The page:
Suicide is one of the leading causes of death in young Americans, and the number of people taking their own lives is on the rise. As outlined in a recent article by Relias Academy, the suicide rate in the US increased by more than 25% between 199 and 2016. Aperson’s risk of committing suicide can depend on a number of social and demographic factors, including being male, separated, divorced, or widowed. Those who are unemployed, employed insecurely, retired, immigrants and refugees are all in the at-risk category.
Even if you don’t fit into a high-risk group, absolutely anybody can suffer from feelings of depression and suicidal thoughts; it doesn’t matter who you are or what you have been through. People can go through traumatic events and come out stronger, whilst others can become depressed during what is seemingly a happy and successful life. Depression is caused by an imbalance of chemicals in your brain, which is not always triggered by circumstances.
Sometimes you may be able to pinpoint exactly why you are feeling down or suicidal, and other times, you may have no idea at all. But suicidal thoughts for any reason are dangerous to ignore. Whatever thoughts you are having, remember that you will not always feel this way.
There are many things that you can do to help yourself overcome suicidal thoughts. Try the following:
#1. Make a Positive List:
When you’re feeling suicidal, it can be easy to get overwhelmed by your negative feelings and become convinced that there is nothing good about your life. Many people commit suicide wholeheartedly believing that nobody will care, which could not be further from the truth.
Make a list of everything that is positive and good in your life. Taking a step back to think about it and write it down can help you regain control of your thoughts and mind once again. Think about the things that have so far prevented you from taking your own life. Maybe your children, your partner, parents, friends, or even your pet? Keep this list on you and read it to yourself each time you begin to experience suicidal thoughts.
#2. Have a Safety Plan:
Along with your list, create a safety plan to keep with you that you can use when you’re feeling overwhelmed by suicidal thoughts. Your safety plan should include things that you are comfortable doing if you begin to think about taking your own life. For example, you could delay any attempt for 48 hours and speak to somebody about your feelings and thoughts as soon as possible. If you are currently undergoing mental health treatment, it’s a good idea to write down your therapist or doctor’s number so that they are more likely to be the first person that you call.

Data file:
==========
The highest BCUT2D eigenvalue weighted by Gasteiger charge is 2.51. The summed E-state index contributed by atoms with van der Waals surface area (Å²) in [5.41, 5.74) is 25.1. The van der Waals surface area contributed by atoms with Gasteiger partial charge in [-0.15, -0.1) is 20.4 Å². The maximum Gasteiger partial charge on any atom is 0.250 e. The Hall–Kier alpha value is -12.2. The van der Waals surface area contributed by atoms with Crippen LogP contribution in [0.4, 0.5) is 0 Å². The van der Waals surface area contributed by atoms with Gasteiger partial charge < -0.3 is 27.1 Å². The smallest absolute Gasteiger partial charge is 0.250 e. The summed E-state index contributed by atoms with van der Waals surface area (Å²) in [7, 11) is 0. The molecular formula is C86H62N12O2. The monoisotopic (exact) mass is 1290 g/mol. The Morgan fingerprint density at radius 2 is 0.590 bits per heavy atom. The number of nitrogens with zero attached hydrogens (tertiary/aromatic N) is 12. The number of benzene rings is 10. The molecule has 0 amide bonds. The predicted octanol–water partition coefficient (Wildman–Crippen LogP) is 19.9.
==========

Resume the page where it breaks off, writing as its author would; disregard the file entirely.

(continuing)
Discuss your suicide safety plan with a healthcare professional. You might also want to confide about it in a close relative or friend who you trust. They may be able to help you commit yourself better to the plan, in addition to agreeing to play a part in it in the event of an emergency situation.
#3. Speak to Somebody:
Most of the time, suicidal thoughts and feelings won’t go away on their own. Talking to somebody is one of the best ways to get over them, as it makes it easier for you to determine your own unhealthy responses, patterns and habits that repeatedly bring you to this point. Talking therapies such as cognitive behavioral therapy with a qualified mental health professional will help you come to terms with the reasons behind your thoughts and behaviors.
Speaking to somebody can be challenging because it requires you to be vulnerable and open up about your struggles. However, it’s definitely worth doing and will become much easier and natural for you with every session. If you’re struggling to open up, tell your counselor – you won’t be expected to talk about everything all at once and sessions can be tailored to a pace that you are comfortable with.
#4. Practice Self-Care:
Last but not least, taking the time to look after yourself can help you gain a fresh self-perspective and begin a healthier relationship with yourself. Suffering from depression can often lead to feelings of self-hatred, which makes it difficult for patients to look after themselves in even the simplest of ways. Self-care can be as small as running a hot bubble bath for yourself or getting a hair-cut, to investing in a personal trainer and a tailored meal plan. Don’t forget to make time for yourself and actively engage in doing things that make you feel good.
Looking after yourself does not always come easy when suffering from depression and suicidal thoughts. Speak to your doctor or therapist if you feel that your mental health is impacting your ability to care for yourself.
Suicidal thoughts don’t have to lead to suicide. Be prepared and get the support you deserve to help fight suicidal thoughts.